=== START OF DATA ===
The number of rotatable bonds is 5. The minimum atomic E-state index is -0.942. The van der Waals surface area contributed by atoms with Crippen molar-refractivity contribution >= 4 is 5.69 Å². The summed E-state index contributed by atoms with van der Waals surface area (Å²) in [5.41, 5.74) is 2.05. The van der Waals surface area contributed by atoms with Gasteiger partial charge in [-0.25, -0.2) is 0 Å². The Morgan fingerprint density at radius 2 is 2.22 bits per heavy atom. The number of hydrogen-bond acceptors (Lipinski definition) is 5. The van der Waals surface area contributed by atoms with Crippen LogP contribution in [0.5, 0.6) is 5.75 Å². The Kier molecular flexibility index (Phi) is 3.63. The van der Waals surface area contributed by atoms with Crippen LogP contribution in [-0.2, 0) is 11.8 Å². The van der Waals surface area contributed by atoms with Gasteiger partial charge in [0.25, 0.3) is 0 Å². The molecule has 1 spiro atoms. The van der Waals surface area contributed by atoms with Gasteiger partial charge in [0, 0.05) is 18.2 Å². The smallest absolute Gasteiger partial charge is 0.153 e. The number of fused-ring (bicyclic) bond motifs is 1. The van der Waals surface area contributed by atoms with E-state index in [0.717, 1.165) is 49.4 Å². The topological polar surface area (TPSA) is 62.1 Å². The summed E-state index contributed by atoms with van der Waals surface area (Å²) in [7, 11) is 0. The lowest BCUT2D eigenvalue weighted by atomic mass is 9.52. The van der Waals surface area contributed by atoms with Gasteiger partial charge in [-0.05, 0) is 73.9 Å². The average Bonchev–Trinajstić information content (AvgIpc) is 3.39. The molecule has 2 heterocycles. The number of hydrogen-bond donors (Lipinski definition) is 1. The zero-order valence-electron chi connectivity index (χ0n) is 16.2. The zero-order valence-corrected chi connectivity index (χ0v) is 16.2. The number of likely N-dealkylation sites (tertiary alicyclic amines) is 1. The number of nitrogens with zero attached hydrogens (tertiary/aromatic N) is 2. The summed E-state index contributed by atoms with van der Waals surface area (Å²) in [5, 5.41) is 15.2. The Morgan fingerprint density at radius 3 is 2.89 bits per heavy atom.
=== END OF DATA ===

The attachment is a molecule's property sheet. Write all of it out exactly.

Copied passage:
The number of rotatable bonds is 5. The minimum atomic E-state index is -0.942. The van der Waals surface area contributed by atoms with Crippen molar-refractivity contribution >= 4 is 5.69 Å². The summed E-state index contributed by atoms with van der Waals surface area (Å²) in [5.41, 5.74) is 2.05. The van der Waals surface area contributed by atoms with Gasteiger partial charge in [-0.25, -0.2) is 0 Å². The Morgan fingerprint density at radius 2 is 2.22 bits per heavy atom. The number of hydrogen-bond acceptors (Lipinski definition) is 5. The van der Waals surface area contributed by atoms with Crippen LogP contribution in [0.5, 0.6) is 5.75 Å². The Kier molecular flexibility index (Phi) is 3.63. The van der Waals surface area contributed by atoms with Crippen LogP contribution in [-0.2, 0) is 11.8 Å². The van der Waals surface area contributed by atoms with Gasteiger partial charge in [0.25, 0.3) is 0 Å². The molecule has 1 spiro atoms. The van der Waals surface area contributed by atoms with Gasteiger partial charge in [0, 0.05) is 18.2 Å². The smallest absolute Gasteiger partial charge is 0.153 e. The number of fused-ring (bicyclic) bond motifs is 1. The van der Waals surface area contributed by atoms with E-state index in [0.717, 1.165) is 49.4 Å². The topological polar surface area (TPSA) is 62.1 Å². The summed E-state index contributed by atoms with van der Waals surface area (Å²) in [7, 11) is 0. The lowest BCUT2D eigenvalue weighted by atomic mass is 9.52. The van der Waals surface area contributed by atoms with Gasteiger partial charge in [-0.05, 0) is 73.9 Å². The average Bonchev–Trinajstić information content (AvgIpc) is 3.39. The molecule has 2 heterocycles. The number of hydrogen-bond donors (Lipinski definition) is 1. The zero-order valence-electron chi connectivity index (χ0n) is 16.2. The zero-order valence-corrected chi connectivity index (χ0v) is 16.2. The number of likely N-dealkylation sites (tertiary alicyclic amines) is 1. The number of nitrogens with zero attached hydrogens (tertiary/aromatic N) is 2. The summed E-state index contributed by atoms with van der Waals surface area (Å²) in [5, 5.41) is 15.2. The Morgan fingerprint density at radius 3 is 2.89 bits per heavy atom.